The February 2017 issue of Qualitative Psychology, the journal of the Society for Qualitative Inquiry in Psychology (SQIP, a section of Division 5 of the American Psychological Association) starts off with an article titled “Recommendations for Designing and Reviewing Qualitative Research in Psychology: Promoting Methodological Integrity” (Levitt, Motulsky, Wertz, Morrow, & Ponterotto, 2017). This paper is a report from the SQIP Task Force on Resources for the Publication of Qualitative Research whose purpose it is “to provide resources to support the design and evaluation of qualitative research” and, by way of this paper, offers “a systematic methodological framework that can be useful for reviewers and authors as they design and evaluate research projects” (p. 7).
Importantly, the “methodological framework” recommended by the authors is decidedly not a procedural playbook and not a checklist or a how-to guide. Giving researchers “rules” to follow Read Full Text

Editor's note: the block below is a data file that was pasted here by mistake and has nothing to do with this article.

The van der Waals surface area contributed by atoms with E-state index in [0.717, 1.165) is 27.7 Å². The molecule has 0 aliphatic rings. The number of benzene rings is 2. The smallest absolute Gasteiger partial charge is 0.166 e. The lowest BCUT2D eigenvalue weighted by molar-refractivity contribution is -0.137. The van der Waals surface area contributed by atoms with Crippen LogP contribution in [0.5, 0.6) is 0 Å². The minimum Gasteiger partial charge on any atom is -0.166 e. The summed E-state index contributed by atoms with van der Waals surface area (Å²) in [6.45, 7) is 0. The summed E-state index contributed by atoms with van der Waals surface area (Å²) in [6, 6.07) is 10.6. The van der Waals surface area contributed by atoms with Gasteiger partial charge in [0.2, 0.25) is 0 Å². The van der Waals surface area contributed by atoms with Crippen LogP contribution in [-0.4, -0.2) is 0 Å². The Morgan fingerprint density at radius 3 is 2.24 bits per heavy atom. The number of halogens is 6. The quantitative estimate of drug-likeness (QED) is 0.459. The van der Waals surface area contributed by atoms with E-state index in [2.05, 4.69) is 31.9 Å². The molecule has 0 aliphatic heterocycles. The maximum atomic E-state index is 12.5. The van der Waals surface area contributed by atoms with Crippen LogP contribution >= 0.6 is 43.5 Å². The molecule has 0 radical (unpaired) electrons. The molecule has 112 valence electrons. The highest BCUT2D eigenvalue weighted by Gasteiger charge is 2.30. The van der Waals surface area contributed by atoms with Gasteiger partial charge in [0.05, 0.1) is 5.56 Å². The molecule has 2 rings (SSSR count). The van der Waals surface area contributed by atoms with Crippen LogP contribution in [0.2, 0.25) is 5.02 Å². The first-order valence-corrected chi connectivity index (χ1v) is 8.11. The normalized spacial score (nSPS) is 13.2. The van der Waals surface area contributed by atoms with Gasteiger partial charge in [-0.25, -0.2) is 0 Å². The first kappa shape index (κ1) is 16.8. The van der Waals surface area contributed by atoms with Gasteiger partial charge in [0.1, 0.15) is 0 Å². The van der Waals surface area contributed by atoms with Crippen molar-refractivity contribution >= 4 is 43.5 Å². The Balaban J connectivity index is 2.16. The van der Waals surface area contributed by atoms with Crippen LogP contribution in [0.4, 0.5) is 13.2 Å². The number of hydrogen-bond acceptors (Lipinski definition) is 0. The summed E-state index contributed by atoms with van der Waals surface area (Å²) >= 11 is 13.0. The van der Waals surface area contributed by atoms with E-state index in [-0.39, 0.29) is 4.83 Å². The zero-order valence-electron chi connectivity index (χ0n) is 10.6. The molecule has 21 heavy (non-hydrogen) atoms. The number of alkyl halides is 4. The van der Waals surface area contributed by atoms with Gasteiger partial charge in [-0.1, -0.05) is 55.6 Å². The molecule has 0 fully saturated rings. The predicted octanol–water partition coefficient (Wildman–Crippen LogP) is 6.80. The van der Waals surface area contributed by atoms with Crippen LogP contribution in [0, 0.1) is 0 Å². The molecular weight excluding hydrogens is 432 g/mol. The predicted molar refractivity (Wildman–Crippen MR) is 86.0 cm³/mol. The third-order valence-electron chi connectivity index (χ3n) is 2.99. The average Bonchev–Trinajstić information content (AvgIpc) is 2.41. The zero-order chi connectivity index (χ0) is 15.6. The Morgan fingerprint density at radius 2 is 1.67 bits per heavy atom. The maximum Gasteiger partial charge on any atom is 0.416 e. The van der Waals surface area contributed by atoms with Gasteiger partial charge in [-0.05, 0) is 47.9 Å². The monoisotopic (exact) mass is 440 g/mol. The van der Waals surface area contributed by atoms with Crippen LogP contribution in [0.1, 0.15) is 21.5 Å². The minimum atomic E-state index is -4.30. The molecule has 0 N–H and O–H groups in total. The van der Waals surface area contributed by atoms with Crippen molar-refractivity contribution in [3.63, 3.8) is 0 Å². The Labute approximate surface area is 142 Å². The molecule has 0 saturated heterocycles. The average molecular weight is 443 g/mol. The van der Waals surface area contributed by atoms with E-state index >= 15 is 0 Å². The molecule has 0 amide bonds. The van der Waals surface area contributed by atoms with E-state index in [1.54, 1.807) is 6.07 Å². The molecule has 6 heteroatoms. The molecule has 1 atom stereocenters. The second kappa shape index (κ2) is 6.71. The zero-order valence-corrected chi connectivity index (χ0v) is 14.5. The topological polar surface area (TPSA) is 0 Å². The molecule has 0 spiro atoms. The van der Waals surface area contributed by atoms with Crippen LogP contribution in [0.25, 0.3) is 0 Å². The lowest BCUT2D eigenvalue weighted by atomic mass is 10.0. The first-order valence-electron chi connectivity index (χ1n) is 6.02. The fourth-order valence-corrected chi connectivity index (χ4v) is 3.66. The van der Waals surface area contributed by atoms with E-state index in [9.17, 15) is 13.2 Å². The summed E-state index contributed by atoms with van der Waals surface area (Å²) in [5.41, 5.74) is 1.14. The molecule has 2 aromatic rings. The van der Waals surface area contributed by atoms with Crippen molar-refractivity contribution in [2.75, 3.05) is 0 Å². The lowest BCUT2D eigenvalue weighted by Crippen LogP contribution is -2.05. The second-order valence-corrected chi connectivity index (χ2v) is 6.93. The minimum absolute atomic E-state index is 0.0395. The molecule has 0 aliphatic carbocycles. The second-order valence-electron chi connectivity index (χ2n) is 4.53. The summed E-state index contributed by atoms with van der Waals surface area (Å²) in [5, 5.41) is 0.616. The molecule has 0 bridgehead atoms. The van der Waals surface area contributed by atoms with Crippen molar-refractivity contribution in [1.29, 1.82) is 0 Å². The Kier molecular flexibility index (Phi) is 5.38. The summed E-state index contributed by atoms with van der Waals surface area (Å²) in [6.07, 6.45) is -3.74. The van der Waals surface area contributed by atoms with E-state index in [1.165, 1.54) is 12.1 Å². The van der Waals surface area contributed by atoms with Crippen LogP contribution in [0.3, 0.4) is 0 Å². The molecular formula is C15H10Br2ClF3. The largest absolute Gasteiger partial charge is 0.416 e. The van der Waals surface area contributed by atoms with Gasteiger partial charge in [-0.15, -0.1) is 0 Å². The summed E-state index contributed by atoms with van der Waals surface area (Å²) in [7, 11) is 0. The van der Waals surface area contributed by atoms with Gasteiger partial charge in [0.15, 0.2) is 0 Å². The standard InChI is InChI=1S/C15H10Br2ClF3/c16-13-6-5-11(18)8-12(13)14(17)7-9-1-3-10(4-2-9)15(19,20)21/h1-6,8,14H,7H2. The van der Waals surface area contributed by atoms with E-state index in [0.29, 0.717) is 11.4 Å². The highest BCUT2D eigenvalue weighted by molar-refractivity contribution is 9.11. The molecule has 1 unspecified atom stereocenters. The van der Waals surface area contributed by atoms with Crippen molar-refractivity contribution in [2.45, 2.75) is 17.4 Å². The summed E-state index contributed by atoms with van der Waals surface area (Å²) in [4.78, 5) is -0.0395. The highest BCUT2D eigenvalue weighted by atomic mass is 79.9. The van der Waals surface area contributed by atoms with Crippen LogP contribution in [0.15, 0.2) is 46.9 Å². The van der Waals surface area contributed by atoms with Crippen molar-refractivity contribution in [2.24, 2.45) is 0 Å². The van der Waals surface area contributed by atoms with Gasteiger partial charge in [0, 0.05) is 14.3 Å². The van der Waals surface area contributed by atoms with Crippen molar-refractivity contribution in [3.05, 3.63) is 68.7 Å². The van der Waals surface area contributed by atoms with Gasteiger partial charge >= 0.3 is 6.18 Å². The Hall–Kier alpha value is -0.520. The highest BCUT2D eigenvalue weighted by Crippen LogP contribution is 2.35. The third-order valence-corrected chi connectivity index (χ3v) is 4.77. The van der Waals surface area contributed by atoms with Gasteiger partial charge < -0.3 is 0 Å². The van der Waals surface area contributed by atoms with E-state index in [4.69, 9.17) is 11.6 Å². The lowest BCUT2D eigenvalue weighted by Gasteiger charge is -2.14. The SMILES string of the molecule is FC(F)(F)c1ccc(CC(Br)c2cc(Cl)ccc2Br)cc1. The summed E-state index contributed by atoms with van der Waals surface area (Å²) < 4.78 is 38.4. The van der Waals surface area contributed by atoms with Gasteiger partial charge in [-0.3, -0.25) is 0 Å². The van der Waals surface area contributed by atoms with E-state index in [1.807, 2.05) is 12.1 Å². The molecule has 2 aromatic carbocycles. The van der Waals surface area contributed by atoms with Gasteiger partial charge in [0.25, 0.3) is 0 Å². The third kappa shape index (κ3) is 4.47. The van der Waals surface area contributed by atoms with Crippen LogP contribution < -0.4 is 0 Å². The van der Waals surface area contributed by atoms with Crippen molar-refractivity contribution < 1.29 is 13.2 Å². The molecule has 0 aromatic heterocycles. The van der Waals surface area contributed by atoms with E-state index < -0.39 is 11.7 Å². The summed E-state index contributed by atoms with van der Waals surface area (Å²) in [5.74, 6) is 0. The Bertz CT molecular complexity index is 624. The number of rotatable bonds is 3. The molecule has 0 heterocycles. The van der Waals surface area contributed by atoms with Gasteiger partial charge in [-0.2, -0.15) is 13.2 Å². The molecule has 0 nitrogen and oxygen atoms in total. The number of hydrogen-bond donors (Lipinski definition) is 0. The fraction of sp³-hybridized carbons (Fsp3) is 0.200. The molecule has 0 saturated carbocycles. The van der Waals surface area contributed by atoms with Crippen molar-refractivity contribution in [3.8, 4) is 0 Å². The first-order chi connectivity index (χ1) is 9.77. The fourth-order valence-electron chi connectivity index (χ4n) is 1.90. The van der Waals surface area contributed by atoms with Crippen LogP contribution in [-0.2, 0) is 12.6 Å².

Qualitative research is not any one thing. It is clearly not any one method but it is also not any one technique or process. Much of the diversity in how and in what manner qualitative research is utilized can be attributed to the researcher’s particular discipline or field of study. This is because each area of study brings with it its own set of priorities and concerns that mandate a particular qualitative approach. Importantly, this provides an opportunity for all qualitative researchers to extend their reach to learn from other researchers both within and outside their own disciplines. By broadening their boundaries and world view of what constitutes qualitative research, researchers can make better – more informed – choices in the development and implementation of their research designs.
Here are just a few examples of how the qualitative-research focus can vary across Read Full Text